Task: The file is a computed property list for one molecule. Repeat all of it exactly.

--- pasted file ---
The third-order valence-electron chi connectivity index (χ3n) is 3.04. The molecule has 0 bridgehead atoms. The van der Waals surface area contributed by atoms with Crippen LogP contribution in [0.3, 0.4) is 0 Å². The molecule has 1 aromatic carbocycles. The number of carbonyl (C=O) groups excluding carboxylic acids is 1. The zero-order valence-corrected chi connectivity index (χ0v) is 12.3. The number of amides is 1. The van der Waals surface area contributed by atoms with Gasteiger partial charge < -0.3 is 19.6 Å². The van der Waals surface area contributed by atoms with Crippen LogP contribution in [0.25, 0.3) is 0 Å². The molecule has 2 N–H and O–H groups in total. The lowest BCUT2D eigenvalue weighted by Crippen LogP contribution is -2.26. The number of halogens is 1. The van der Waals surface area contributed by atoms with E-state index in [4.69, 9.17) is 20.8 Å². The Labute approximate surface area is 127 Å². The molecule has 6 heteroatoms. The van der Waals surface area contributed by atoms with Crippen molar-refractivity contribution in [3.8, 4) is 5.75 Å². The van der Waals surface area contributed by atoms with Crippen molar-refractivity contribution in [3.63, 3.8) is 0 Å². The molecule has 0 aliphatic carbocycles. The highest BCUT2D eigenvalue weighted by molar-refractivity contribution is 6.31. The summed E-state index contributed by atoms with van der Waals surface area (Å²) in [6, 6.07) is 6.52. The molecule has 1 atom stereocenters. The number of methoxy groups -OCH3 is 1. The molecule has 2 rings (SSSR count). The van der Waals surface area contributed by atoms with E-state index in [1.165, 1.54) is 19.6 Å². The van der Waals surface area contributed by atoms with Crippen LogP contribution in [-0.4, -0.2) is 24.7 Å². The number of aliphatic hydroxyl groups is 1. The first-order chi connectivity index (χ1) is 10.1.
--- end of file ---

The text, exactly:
The third-order valence-electron chi connectivity index (χ3n) is 3.04. The molecule has 0 bridgehead atoms. The van der Waals surface area contributed by atoms with Crippen LogP contribution in [0.3, 0.4) is 0 Å². The molecule has 1 aromatic carbocycles. The number of carbonyl (C=O) groups excluding carboxylic acids is 1. The zero-order valence-corrected chi connectivity index (χ0v) is 12.3. The number of amides is 1. The van der Waals surface area contributed by atoms with Gasteiger partial charge < -0.3 is 19.6 Å². The van der Waals surface area contributed by atoms with Crippen LogP contribution in [0.25, 0.3) is 0 Å². The molecule has 2 N–H and O–H groups in total. The lowest BCUT2D eigenvalue weighted by Crippen LogP contribution is -2.26. The number of halogens is 1. The van der Waals surface area contributed by atoms with E-state index in [4.69, 9.17) is 20.8 Å². The Labute approximate surface area is 127 Å². The molecule has 6 heteroatoms. The van der Waals surface area contributed by atoms with Crippen molar-refractivity contribution in [3.8, 4) is 5.75 Å². The van der Waals surface area contributed by atoms with Crippen molar-refractivity contribution in [3.63, 3.8) is 0 Å². The molecule has 0 aliphatic carbocycles. The highest BCUT2D eigenvalue weighted by molar-refractivity contribution is 6.31. The summed E-state index contributed by atoms with van der Waals surface area (Å²) in [6, 6.07) is 6.52. The molecule has 1 atom stereocenters. The number of methoxy groups -OCH3 is 1. The molecule has 2 rings (SSSR count). The van der Waals surface area contributed by atoms with E-state index in [1.165, 1.54) is 19.6 Å². The van der Waals surface area contributed by atoms with Crippen LogP contribution in [-0.4, -0.2) is 24.7 Å². The number of aliphatic hydroxyl groups is 1. The first-order chi connectivity index (χ1) is 10.1.